This corner of the beer palette is a rare taste: meet NEIPA


For most beer drinkers, IPA is at least a vague acquaintance. In full India Pale Ale, but no one needs that designation when ordering an iPad on the terrace. IPA is a beer that has plenty of citrus and other fruit aromas, but depending on the version, grass, herbs and even pine are noticeable to the attentive nose. Full in the mouth, nice and bitter in the aftertaste – the popularity of IPA is easy to understand.

This is all thanks to the high dose of hops used in the beer. British brewers from the 18th and 19th centuries used it pale ale after months at sea to arrive in potable condition at the remote and tropical destination. Today, however, it’s all about freshness: the hop flavors must be enjoyed as soon as possible after leaving the brewery. That’s why IPAs are often in cans: the best possible packaging when it comes to preserving the fresh taste of beer.

We owe today’s IPA to American craft brewers who found inspiration in the storied history of the English pale ale, which was prepared for the Indian market to create a hop-driven beer type all on its own. So much flavor, but also quite bitter. At the beginning of this century, The Alchemist brewery from the US state of Vermont came up with an IPA variety that had a very soft and fruity taste. A bit of technique: By applying the hops more towards the end of the brewing process, the emphasis is on the hop flavor and aroma and less on the bitters of the hops. This Vermont or New England style IPA, NEIPA, caught on quickly.

New England

Nowhere does NEIPA taste as good as in New England, the northeastern part of the United States. Enthusiasts have many miles to drive and long lines to purchase fresh, chilled beer from popular breweries such as Tree House, Trillium and Bissell Brothers. If you come across a (fresh) can from one of these breweries in the Netherlands, don’t be put off by the price, but do yourself a favor with a genuine American NEIPA.

A NEIPA is unfiltered and has not only an opaque appearance, but also a velvety mouthfeel. The taste is bursting with juicy fruit, which can only be attributed to hops specially selected for aroma. It can be a nice board game to recognize as many fruits as possible in a good NEIPA. Those who find a ‘regular’ IPA too bitter are sure to be charmed by the often sweeter, yet very hoppy NEIPA.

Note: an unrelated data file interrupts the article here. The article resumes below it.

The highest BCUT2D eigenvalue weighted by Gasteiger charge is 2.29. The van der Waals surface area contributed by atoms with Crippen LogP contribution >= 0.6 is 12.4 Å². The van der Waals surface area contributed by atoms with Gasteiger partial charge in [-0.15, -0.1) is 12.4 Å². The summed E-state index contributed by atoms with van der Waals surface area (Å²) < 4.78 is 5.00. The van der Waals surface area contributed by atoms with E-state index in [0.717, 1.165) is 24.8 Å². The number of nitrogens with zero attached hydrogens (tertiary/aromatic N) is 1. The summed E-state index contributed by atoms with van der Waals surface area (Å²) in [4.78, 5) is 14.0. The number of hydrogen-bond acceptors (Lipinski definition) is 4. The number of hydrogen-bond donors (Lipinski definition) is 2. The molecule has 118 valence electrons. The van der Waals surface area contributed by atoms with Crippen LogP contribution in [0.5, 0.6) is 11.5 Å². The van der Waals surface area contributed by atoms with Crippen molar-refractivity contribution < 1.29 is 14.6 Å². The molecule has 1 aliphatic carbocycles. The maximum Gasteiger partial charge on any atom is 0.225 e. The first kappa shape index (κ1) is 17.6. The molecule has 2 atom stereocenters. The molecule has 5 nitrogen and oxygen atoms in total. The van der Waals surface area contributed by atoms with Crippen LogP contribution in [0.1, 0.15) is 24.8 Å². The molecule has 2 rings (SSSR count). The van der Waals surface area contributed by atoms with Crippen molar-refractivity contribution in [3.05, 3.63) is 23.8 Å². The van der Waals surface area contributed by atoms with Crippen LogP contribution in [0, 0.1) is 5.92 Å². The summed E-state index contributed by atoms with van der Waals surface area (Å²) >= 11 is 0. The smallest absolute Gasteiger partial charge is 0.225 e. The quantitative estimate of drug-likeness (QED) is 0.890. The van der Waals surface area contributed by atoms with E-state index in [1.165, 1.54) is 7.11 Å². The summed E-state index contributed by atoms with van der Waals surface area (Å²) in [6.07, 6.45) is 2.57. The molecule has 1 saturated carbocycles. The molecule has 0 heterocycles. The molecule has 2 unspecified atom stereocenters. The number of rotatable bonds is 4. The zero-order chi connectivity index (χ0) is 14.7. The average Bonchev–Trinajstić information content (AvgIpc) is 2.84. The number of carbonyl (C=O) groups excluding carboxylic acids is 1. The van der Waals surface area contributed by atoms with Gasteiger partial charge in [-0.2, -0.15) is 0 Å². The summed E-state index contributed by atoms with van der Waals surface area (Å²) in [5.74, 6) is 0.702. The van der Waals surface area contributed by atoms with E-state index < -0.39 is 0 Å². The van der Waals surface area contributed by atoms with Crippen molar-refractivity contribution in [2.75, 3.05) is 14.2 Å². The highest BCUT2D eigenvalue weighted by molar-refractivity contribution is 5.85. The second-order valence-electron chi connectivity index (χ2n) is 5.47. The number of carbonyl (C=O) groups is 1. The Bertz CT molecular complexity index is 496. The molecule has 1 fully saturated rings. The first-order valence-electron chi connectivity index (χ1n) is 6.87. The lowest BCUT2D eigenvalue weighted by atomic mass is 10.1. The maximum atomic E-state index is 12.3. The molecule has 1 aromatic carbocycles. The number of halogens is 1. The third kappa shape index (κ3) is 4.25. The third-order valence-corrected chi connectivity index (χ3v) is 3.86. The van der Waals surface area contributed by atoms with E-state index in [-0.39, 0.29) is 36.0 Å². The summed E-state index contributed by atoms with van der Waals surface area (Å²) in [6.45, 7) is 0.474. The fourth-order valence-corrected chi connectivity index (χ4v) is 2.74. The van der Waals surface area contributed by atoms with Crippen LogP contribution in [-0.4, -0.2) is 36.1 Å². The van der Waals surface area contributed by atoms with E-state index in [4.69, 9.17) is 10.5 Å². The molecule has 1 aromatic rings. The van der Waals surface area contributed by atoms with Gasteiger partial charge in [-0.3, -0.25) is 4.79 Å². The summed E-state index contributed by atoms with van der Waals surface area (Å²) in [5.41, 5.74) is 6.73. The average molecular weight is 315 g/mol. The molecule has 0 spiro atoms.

V serves six Dutch NEIPAs. The selection of beer in the supermarket is growing, but only the specialty store can advise. Drink the beers as fresh as possible, so check the best before and fill in dates when purchasing and consume the beer within a few months – and always pour it into a glass. Preferably of the teku type (a kind of large angular wine glass), or if necessary in a large wine glass, because then this almost warm scented beer with its hazy appearance comes into its own.

Folkingebrew – Roots (8.2%)

DDH NE DIPA is the formula on the label. You know what IPA is by now, the D in front means ‘double’ and that means more malt and more alcohol. The NE stands for New England. And Hedeselskabet means double dry hopped. In other words: during fermentation or storage, the final stages in the production of beer, the beer acquires an additional amount of hop flavor. This Groningen beer is one with muscle. But very beautiful.
€6.25 (44 cl)

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Curve Herring – Whaleshark v2 (8%)

Utrecht brewery Kromme Haring does not shy away from the style of beer. In their version of NEIPA, there is also a whole basket of fruit in the aroma and taste, but the beer also has a slightly grassy feel. Underneath all that, it has a powerful body and a pleasant bittersweet finish.
€3.75 (33 cl)

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From the region – this weekend (6.6%)

A NEIPA can also be recognized by words such as ‘hazy’ and ‘juicy’ in the name. Van de Streek from Utrecht, in their own words, only make the beer on Mondays, when they are still a little hazy from the weekend. However, this is not a Monday morning beer. Always with amarillo hops, plus another hop that is different in each batch. Fresh and uncomplicated.
€2.79 (33 cl)

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Wrench – Crank The Juice (5.5%)

The breweries use a fixed range (‘core range’) and a number of special editions (limited or even made once). The latter is intended to keep the relationship with the clientele somewhat exciting. This Alkmaar hazy IPA is part of the basic range. Lighter than most of its neighbors on this list, Crank The Juice offers a sparkling experience of orange in particular. The bitter edge at the end makes this an adult drink.
€3.89 (44 cl)

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Valhalla – Elixir XIII (6.2%)

The Elixir series of Walhalla is an example of a series of special editions. The series now has thirteen pieces. The latest in the series smells lemony, while the beer in the mouth constantly reveals different fruit flavors like a magic bullet. A magical drink from Amsterdam.
€5.05 (44 cl)

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Frontal – Double Juice Punch (8.5%)

The fact that beer is now increasingly available in cans should also please lovers of the graphic arts. Because a whopper like this one from Breda certainly offers plenty of space for beautiful designs. The mouth-filling beer flows wonderfully sweetly and is reminiscent of mango and passion fruit. Beer to enjoy in small sips.
€4.38 (44 cl)

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